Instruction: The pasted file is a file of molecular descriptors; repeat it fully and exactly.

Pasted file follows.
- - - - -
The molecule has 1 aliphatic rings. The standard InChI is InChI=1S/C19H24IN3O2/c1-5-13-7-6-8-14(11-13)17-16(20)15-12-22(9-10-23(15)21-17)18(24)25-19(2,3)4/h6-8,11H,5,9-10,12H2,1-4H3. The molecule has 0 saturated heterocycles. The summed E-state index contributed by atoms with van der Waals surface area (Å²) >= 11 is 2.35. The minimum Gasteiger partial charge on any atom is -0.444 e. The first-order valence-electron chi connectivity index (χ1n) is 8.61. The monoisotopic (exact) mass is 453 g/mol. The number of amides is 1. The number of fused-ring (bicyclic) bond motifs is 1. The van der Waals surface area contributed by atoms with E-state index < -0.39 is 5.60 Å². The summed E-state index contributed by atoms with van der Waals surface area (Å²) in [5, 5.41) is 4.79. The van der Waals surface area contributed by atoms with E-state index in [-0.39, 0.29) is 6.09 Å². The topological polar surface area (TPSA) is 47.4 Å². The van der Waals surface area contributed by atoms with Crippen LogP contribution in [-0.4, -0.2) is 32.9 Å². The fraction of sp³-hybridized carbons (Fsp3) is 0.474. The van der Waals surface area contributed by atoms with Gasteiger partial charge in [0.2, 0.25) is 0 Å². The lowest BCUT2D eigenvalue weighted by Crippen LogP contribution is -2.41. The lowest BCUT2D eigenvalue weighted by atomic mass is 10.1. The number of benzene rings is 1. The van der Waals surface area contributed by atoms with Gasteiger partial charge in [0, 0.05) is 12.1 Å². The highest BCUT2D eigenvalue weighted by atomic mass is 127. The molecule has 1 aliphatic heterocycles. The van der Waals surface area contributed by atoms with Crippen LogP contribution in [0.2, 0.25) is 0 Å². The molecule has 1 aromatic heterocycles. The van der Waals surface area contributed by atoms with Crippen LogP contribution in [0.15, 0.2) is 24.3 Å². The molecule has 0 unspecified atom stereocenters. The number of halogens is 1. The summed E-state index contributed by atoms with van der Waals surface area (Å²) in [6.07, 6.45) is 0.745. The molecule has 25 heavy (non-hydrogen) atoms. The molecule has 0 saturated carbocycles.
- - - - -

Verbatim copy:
The molecule has 1 aliphatic rings. The standard InChI is InChI=1S/C19H24IN3O2/c1-5-13-7-6-8-14(11-13)17-16(20)15-12-22(9-10-23(15)21-17)18(24)25-19(2,3)4/h6-8,11H,5,9-10,12H2,1-4H3. The molecule has 0 saturated heterocycles. The summed E-state index contributed by atoms with van der Waals surface area (Å²) >= 11 is 2.35. The minimum Gasteiger partial charge on any atom is -0.444 e. The first-order valence-electron chi connectivity index (χ1n) is 8.61. The monoisotopic (exact) mass is 453 g/mol. The number of amides is 1. The number of fused-ring (bicyclic) bond motifs is 1. The van der Waals surface area contributed by atoms with E-state index < -0.39 is 5.60 Å². The summed E-state index contributed by atoms with van der Waals surface area (Å²) in [5, 5.41) is 4.79. The van der Waals surface area contributed by atoms with E-state index in [-0.39, 0.29) is 6.09 Å². The topological polar surface area (TPSA) is 47.4 Å². The van der Waals surface area contributed by atoms with Crippen LogP contribution in [-0.4, -0.2) is 32.9 Å². The fraction of sp³-hybridized carbons (Fsp3) is 0.474. The van der Waals surface area contributed by atoms with Gasteiger partial charge in [0.2, 0.25) is 0 Å². The lowest BCUT2D eigenvalue weighted by Crippen LogP contribution is -2.41. The lowest BCUT2D eigenvalue weighted by atomic mass is 10.1. The number of benzene rings is 1. The van der Waals surface area contributed by atoms with Gasteiger partial charge in [0, 0.05) is 12.1 Å². The highest BCUT2D eigenvalue weighted by atomic mass is 127. The molecule has 1 aliphatic heterocycles. The van der Waals surface area contributed by atoms with Crippen LogP contribution in [0.2, 0.25) is 0 Å². The molecule has 1 aromatic heterocycles. The van der Waals surface area contributed by atoms with Crippen LogP contribution in [0.15, 0.2) is 24.3 Å². The molecule has 0 unspecified atom stereocenters. The number of halogens is 1. The summed E-state index contributed by atoms with van der Waals surface area (Å²) in [6.07, 6.45) is 0.745. The molecule has 25 heavy (non-hydrogen) atoms. The molecule has 0 saturated carbocycles.